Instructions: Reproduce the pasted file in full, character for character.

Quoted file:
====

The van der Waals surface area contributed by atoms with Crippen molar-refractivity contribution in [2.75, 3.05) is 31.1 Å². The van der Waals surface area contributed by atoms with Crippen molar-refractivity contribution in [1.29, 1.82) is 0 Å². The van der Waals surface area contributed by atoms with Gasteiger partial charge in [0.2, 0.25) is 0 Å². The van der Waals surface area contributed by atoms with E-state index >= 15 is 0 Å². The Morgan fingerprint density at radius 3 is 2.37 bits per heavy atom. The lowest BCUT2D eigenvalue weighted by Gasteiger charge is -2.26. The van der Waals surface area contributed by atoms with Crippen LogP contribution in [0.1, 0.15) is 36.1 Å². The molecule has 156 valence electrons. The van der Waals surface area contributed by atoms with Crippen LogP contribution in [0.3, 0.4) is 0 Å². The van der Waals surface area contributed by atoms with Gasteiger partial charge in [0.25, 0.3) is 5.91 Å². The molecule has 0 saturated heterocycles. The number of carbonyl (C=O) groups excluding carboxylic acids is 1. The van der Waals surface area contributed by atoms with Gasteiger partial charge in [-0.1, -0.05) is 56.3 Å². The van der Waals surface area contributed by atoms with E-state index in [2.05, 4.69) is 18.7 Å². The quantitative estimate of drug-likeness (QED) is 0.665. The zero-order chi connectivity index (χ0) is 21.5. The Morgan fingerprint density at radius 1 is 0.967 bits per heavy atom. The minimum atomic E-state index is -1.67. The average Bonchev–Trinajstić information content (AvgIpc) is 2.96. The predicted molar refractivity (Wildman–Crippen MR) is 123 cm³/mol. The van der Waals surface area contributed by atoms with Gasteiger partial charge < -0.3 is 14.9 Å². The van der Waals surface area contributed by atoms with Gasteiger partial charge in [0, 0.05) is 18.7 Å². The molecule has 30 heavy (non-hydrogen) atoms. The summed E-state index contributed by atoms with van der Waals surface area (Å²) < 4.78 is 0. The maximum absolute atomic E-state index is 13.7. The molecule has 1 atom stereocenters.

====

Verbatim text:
The van der Waals surface area contributed by atoms with Crippen molar-refractivity contribution in [2.75, 3.05) is 31.1 Å². The van der Waals surface area contributed by atoms with Crippen molar-refractivity contribution in [1.29, 1.82) is 0 Å². The van der Waals surface area contributed by atoms with Gasteiger partial charge in [0.2, 0.25) is 0 Å². The van der Waals surface area contributed by atoms with E-state index >= 15 is 0 Å². The Morgan fingerprint density at radius 3 is 2.37 bits per heavy atom. The lowest BCUT2D eigenvalue weighted by Gasteiger charge is -2.26. The van der Waals surface area contributed by atoms with Crippen LogP contribution in [0.1, 0.15) is 36.1 Å². The molecule has 156 valence electrons. The van der Waals surface area contributed by atoms with Crippen LogP contribution in [0.3, 0.4) is 0 Å². The van der Waals surface area contributed by atoms with Gasteiger partial charge in [0.25, 0.3) is 5.91 Å². The molecule has 0 saturated heterocycles. The number of carbonyl (C=O) groups excluding carboxylic acids is 1. The van der Waals surface area contributed by atoms with Gasteiger partial charge in [-0.1, -0.05) is 56.3 Å². The van der Waals surface area contributed by atoms with E-state index in [2.05, 4.69) is 18.7 Å². The quantitative estimate of drug-likeness (QED) is 0.665. The zero-order chi connectivity index (χ0) is 21.5. The Morgan fingerprint density at radius 1 is 0.967 bits per heavy atom. The minimum atomic E-state index is -1.67. The average Bonchev–Trinajstić information content (AvgIpc) is 2.96. The predicted molar refractivity (Wildman–Crippen MR) is 123 cm³/mol. The van der Waals surface area contributed by atoms with Gasteiger partial charge < -0.3 is 14.9 Å². The van der Waals surface area contributed by atoms with Gasteiger partial charge in [0, 0.05) is 18.7 Å². The molecule has 30 heavy (non-hydrogen) atoms. The summed E-state index contributed by atoms with van der Waals surface area (Å²) < 4.78 is 0. The maximum absolute atomic E-state index is 13.7. The molecule has 1 atom stereocenters.